My client had a number of oriental style accents and need new window treatments. I suggested a pergola style cornice, showed her two sketches, she chose the one she liked best and I got started. <br>
She chose the bottom design which featured a stripe fabric in the center and on each end. The end stripes would then line up with the stripe trim on the standing
A paper pattern was drawn. Always remember to fold your pattern in half and trim again so both sides are the same. Sing a felt tipped pen the pattern was traced on to 1/2" plyboard.<br>
Since the window was wider than the 8 foot length
plyboard comes in, a piece had to be cut and spliced on one end. It was secured with a 4" piece of plyboard glued and screwed. The splice was used on the inside of the cornice so that it would not show.
A grid pattern was marked and cut out of the plyboard to lessen the weight but maintain stability.<br>
Side pieces were cut and aligned with the straight part of the cornice front, glued and screwed. The board forming the top of the cornice was attached to the face and end boards forming the cornice "box." <br>
Two small end pieces were cut to align with the face board and were attached to the end boards of the cornice box. A piece was attached to brace face board with the shaped end pieces.<br>
Here you see the final wooden frame of the cornice board.<br>
Black out lining is stapled over the geometric cut outs. This is important to prevent the cut outs from showing through to the face of the cornice.<br>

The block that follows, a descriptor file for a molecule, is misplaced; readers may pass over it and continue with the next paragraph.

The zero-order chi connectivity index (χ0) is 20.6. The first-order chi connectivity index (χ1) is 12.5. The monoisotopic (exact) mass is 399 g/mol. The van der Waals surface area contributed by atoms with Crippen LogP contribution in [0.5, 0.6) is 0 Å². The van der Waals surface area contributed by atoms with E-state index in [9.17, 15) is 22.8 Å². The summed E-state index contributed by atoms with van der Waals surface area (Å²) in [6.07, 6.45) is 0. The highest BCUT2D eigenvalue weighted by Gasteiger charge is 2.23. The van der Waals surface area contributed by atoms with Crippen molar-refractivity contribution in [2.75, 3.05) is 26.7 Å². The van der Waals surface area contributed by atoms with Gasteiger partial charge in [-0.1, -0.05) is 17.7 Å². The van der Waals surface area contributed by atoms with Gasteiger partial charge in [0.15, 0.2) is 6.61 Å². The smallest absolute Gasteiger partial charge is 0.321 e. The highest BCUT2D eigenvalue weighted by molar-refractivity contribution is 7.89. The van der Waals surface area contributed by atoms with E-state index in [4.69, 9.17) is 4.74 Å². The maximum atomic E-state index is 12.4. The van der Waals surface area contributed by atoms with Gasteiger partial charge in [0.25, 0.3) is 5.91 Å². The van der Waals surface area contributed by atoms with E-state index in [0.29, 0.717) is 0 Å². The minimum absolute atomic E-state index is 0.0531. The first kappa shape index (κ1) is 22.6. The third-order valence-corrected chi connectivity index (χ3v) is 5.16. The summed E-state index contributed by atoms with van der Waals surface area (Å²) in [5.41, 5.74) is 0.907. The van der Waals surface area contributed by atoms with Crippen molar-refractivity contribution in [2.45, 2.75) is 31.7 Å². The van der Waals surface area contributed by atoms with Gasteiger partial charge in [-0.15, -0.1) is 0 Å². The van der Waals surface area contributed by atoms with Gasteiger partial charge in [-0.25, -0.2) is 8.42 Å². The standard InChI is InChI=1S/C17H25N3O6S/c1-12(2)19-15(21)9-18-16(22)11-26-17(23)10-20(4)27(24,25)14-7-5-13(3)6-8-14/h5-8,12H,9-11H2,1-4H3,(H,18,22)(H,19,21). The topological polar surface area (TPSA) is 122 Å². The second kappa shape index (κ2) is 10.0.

Next the entire board is covered in heavy flannel inner lining.
Note that the flannel is stretched and stapled to the underneath part of the rounded portion on each end.<br>
Next fiber batting was spot tacked on the entire cornice board.
The Stripe pattern was cut apart and and stitched in place with the white fabric.
The cover was then stretched and stapled over
The cornice board. *My earlier cornice blogs go into detail as to how to maneuver around corners and shapes.<br>
After the face fabric in stapled in place and trimmed, cut a piece of fabric a couple of inches wider than the depth of the cornice.
Lay it face down on the front of the cornice and staple the edge in place .
Then staple cardboard stripping over the edge of the fabric just attached. Be sure to align the top edge of the striping with the hard edge of the face of the cornice board.<br>
After the stripping is in place pull the fabric to the back and staple on the back.
Cut a 3" strip of fabric and repeat the process on the bottom edge of the front of the cornice board.
Line the inside with lining fabric.
Unfortunately the lighting in the house was so bad where it was installed I couldn't get a picture of the finished, installed window treatment. It looked exactly like the original sketch.